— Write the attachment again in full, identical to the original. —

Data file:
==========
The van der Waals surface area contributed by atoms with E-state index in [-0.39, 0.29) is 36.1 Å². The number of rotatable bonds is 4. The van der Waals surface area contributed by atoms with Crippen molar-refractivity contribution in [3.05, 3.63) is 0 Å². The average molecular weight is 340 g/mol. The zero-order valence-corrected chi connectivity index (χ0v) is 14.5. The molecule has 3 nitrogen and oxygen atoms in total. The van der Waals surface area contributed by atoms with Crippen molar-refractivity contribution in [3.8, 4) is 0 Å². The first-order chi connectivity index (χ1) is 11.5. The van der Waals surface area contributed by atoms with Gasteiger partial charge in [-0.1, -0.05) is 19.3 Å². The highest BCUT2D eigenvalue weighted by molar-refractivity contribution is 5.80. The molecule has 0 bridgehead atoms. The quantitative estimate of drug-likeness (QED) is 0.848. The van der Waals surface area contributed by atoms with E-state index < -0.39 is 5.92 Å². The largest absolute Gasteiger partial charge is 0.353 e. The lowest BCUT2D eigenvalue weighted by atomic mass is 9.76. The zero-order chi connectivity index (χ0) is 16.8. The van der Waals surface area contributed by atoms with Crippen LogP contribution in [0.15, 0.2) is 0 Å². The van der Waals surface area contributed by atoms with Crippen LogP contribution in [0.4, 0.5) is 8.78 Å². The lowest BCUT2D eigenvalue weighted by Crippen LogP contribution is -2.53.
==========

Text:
The van der Waals surface area contributed by atoms with E-state index in [-0.39, 0.29) is 36.1 Å². The number of rotatable bonds is 4. The van der Waals surface area contributed by atoms with Crippen molar-refractivity contribution in [3.05, 3.63) is 0 Å². The average molecular weight is 340 g/mol. The zero-order valence-corrected chi connectivity index (χ0v) is 14.5. The molecule has 3 nitrogen and oxygen atoms in total. The van der Waals surface area contributed by atoms with Crippen molar-refractivity contribution in [3.8, 4) is 0 Å². The first-order chi connectivity index (χ1) is 11.5. The van der Waals surface area contributed by atoms with Gasteiger partial charge in [-0.1, -0.05) is 19.3 Å². The highest BCUT2D eigenvalue weighted by molar-refractivity contribution is 5.80. The molecule has 0 bridgehead atoms. The quantitative estimate of drug-likeness (QED) is 0.848. The van der Waals surface area contributed by atoms with E-state index < -0.39 is 5.92 Å². The largest absolute Gasteiger partial charge is 0.353 e. The lowest BCUT2D eigenvalue weighted by atomic mass is 9.76. The zero-order chi connectivity index (χ0) is 16.8. The van der Waals surface area contributed by atoms with Crippen LogP contribution in [0.15, 0.2) is 0 Å². The van der Waals surface area contributed by atoms with Crippen LogP contribution in [0.4, 0.5) is 8.78 Å². The lowest BCUT2D eigenvalue weighted by Crippen LogP contribution is -2.53.